"We had an emergency that had us in the office all night," she said. "It was really, truly a crisis. We were faxing things back and forth. And Dan was determined that he was going to go fax this particular set of documents. Even though I was the most junior person in the room, he didn't want me to feel like I was sort of the secretary for the team. He's just that kind of a guy."
Tabacchi said Reidy pitches in whenever and wherever needed at Jones Day.
"I know Dan's very committed to the culture of the firm," she said. "It is something that sets us apart from many other firms - the way that we work together. The primary objective is to serve the needs of the client. And it isn't about me or you. It's all about: What is the best team for this client?"
One client who has noticed that sense of teamwork at Jones Day is Daniel D. McDevitt, vice president and general counsel of Edison Mission Energy.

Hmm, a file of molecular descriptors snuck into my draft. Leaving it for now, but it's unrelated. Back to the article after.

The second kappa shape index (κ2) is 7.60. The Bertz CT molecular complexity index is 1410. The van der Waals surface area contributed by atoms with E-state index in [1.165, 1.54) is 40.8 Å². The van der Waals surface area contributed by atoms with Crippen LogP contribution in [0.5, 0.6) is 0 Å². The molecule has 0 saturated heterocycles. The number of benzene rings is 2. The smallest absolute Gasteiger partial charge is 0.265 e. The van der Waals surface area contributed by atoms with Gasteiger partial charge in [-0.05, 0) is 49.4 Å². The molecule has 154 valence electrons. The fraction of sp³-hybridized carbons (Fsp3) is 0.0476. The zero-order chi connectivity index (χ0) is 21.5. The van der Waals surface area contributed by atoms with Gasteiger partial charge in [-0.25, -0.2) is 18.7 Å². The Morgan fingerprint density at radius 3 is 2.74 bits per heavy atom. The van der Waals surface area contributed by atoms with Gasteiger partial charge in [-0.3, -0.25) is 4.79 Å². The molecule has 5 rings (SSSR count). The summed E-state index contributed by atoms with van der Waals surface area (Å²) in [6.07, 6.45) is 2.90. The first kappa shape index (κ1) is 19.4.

"The typical law-firm model is that a lawyer is compensated most for the business that he or she brings in," McDevitt said. "So they're most interested to work on only the business that is theirs. The Jones Day model says it doesn't matter. The lawyers have the same interest in working for all clients. You get full commitment and attention. It's apparent. It's something that, as a client, I really notice."
Beyond being grateful for the teamwork he gets from Jones Day, McDevitt is also impressed with Reidy.
"Reidy's probably one of the smartest guys I've ever met," he said. "He's a very quick study. He also has common sense and judgment, so he can sort through really complex problems and make good judgments. Not all lawyers can do that."
And, according to his colleagues and clients, not all lawyers can build a team like Dan Reidy